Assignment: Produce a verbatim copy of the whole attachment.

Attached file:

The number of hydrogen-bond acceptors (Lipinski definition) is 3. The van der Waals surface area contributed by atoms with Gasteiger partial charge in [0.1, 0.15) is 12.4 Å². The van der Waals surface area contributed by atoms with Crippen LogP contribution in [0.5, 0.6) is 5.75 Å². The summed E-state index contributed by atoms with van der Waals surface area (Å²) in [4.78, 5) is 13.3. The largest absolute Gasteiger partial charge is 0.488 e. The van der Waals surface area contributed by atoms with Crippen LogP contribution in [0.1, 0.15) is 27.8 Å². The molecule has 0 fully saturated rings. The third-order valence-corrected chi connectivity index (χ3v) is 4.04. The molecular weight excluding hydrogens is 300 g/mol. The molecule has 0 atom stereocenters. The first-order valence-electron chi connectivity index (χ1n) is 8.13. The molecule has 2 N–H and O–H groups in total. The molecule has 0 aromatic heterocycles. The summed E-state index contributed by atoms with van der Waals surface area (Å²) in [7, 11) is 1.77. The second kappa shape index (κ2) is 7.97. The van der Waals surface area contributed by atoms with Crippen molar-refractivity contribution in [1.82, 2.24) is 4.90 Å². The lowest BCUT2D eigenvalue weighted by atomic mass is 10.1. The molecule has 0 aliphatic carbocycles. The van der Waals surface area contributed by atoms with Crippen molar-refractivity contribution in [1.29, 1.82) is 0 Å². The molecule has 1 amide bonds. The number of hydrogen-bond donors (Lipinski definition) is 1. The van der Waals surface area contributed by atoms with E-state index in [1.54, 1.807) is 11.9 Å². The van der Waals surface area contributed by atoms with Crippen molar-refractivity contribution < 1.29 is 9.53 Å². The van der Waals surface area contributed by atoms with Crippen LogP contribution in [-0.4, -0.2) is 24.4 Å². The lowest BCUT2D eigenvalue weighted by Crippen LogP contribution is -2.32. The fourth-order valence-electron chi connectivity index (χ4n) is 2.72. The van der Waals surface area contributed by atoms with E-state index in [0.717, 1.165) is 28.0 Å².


The number of hydrogen-bond acceptors (Lipinski definition) is 3. The van der Waals surface area contributed by atoms with Gasteiger partial charge in [0.1, 0.15) is 12.4 Å². The van der Waals surface area contributed by atoms with Crippen LogP contribution in [0.5, 0.6) is 5.75 Å². The summed E-state index contributed by atoms with van der Waals surface area (Å²) in [4.78, 5) is 13.3. The largest absolute Gasteiger partial charge is 0.488 e. The van der Waals surface area contributed by atoms with Crippen LogP contribution in [0.1, 0.15) is 27.8 Å². The molecule has 0 fully saturated rings. The third-order valence-corrected chi connectivity index (χ3v) is 4.04. The molecular weight excluding hydrogens is 300 g/mol. The molecule has 0 atom stereocenters. The first-order valence-electron chi connectivity index (χ1n) is 8.13. The molecule has 2 N–H and O–H groups in total. The molecule has 0 aromatic heterocycles. The summed E-state index contributed by atoms with van der Waals surface area (Å²) in [7, 11) is 1.77. The second kappa shape index (κ2) is 7.97. The van der Waals surface area contributed by atoms with Crippen molar-refractivity contribution in [1.82, 2.24) is 4.90 Å². The lowest BCUT2D eigenvalue weighted by atomic mass is 10.1. The molecule has 0 aliphatic carbocycles. The van der Waals surface area contributed by atoms with Crippen molar-refractivity contribution in [1.29, 1.82) is 0 Å². The molecule has 1 amide bonds. The number of hydrogen-bond donors (Lipinski definition) is 1. The van der Waals surface area contributed by atoms with E-state index in [1.54, 1.807) is 11.9 Å². The van der Waals surface area contributed by atoms with Crippen molar-refractivity contribution < 1.29 is 9.53 Å². The van der Waals surface area contributed by atoms with Crippen LogP contribution in [-0.4, -0.2) is 24.4 Å². The lowest BCUT2D eigenvalue weighted by Crippen LogP contribution is -2.32. The fourth-order valence-electron chi connectivity index (χ4n) is 2.72. The van der Waals surface area contributed by atoms with E-state index in [0.717, 1.165) is 28.0 Å².